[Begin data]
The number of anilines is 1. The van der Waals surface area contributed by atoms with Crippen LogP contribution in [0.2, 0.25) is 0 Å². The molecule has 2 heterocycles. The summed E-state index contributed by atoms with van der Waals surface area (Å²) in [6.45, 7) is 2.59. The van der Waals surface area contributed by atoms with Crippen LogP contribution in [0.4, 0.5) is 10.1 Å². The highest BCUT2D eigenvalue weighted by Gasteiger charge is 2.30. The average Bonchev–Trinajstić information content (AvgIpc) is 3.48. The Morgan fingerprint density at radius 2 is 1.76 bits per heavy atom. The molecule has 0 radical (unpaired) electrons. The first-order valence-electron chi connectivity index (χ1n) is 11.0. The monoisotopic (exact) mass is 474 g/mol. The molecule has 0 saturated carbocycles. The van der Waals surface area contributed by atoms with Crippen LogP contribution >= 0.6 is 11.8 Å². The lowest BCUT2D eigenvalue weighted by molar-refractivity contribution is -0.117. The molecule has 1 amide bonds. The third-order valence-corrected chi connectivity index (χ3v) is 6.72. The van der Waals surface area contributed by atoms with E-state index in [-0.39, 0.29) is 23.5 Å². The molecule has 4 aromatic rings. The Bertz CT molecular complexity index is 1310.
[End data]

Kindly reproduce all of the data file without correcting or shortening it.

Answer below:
The number of anilines is 1. The van der Waals surface area contributed by atoms with Crippen LogP contribution in [0.2, 0.25) is 0 Å². The molecule has 2 heterocycles. The summed E-state index contributed by atoms with van der Waals surface area (Å²) in [6.45, 7) is 2.59. The van der Waals surface area contributed by atoms with Crippen LogP contribution in [0.4, 0.5) is 10.1 Å². The highest BCUT2D eigenvalue weighted by Gasteiger charge is 2.30. The average Bonchev–Trinajstić information content (AvgIpc) is 3.48. The Morgan fingerprint density at radius 2 is 1.76 bits per heavy atom. The molecule has 0 radical (unpaired) electrons. The first-order valence-electron chi connectivity index (χ1n) is 11.0. The monoisotopic (exact) mass is 474 g/mol. The molecule has 0 saturated carbocycles. The van der Waals surface area contributed by atoms with Crippen LogP contribution >= 0.6 is 11.8 Å². The lowest BCUT2D eigenvalue weighted by molar-refractivity contribution is -0.117. The molecule has 1 amide bonds. The third-order valence-corrected chi connectivity index (χ3v) is 6.72. The van der Waals surface area contributed by atoms with E-state index in [-0.39, 0.29) is 23.5 Å². The molecule has 4 aromatic rings. The Bertz CT molecular complexity index is 1310.